All students in Flint and Detroit eligible for free breakfast and lunch
A new United States Department of Agriculture program will provide free lunches and breakfasts to all K-12 students in the Detroit Public School system and the Flint School District.
The free meal service, known as the "Community Eligibility Option," is part of the Healthy, Hunger-Free Kids Act singed into law by President Obama in December of 2010.
From the USDA:
[The] universal free meal service option...makes it easier for low-income children to receive meals in the National School Lunch and School Breakfast Programs. The "Community Eligibility Option" will allow schools in high-poverty areas to eliminate the use of applications and provide free breakfast and lunch to all students.
In a statement, Mark Schrupp, DPS Chief Operating Officer, said the program is aimed at eliminating stigma:
"One of the primary goals of this program is to eliminate the stigma that students feel when they get a free lunch, as opposed to paying cash," said Schrupp. "Some students would skip important meals to avoid being identified as low-income. Now, all students will walk through a lunch line and not have to pay. Low-income students will not be easily identifiable and will be less likely to skip meals."
Blake Thorne reports in the Flint Journal that a district has to meet certain criteria to be eligible for the new "lunch for all" program:
The program evaluates the economic eligibility of an entire school or district, rather than individual students, and if 40 percent of the school or district’s students qualify for free lunches, all students get them...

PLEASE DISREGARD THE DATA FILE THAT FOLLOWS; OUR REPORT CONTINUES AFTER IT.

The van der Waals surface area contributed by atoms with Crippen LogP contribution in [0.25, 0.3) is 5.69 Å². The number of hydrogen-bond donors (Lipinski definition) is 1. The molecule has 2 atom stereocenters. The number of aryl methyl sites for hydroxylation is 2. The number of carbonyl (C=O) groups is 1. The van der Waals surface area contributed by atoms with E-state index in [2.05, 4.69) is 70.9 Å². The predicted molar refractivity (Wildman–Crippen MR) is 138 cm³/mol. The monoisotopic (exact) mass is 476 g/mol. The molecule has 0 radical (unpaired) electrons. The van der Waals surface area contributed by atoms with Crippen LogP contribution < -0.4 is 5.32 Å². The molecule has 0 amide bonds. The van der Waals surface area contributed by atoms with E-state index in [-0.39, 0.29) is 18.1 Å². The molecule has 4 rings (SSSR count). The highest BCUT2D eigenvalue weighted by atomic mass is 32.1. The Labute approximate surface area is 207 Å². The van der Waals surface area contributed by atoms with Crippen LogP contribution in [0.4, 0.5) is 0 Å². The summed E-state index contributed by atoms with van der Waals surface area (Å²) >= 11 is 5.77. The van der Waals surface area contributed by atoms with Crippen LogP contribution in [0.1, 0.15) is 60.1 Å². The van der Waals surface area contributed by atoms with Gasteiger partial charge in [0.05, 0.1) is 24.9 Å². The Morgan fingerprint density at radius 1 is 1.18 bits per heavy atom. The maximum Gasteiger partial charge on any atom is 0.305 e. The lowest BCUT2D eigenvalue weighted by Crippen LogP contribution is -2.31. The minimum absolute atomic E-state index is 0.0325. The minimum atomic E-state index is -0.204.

Last year, 81 percent of Flint students qualified for free lunches, according to Michigan Department of Education data from last fall, the most recent figures available.
Education Department figures show about 41 percent of the state’s 1.57 million students qualify for the meals.
The program is in its pilot phase this year and only a limited number of states can participate.
Once a district signs on, they're required to participate in the program for 4 successive school years.
The Community Eligibility Option will be available to all states beginning in the 2014-2015 school year.
In the Detroit News, Michael Van Beek of the Mackinac Center for Public Policy, questioned whether the new program is a good use of taxpayer money:
"Under this program, it appears we would be subsidizing school lunches and meals to students who currently don't qualify under the federal program."
Van Beek said there are more creative solutions than giving away meals to everyone at a school where less than half of the students may qualify.
The news reports that "the federal government spent $338 million on free and reduced school meals" in the state in fiscal year 2010.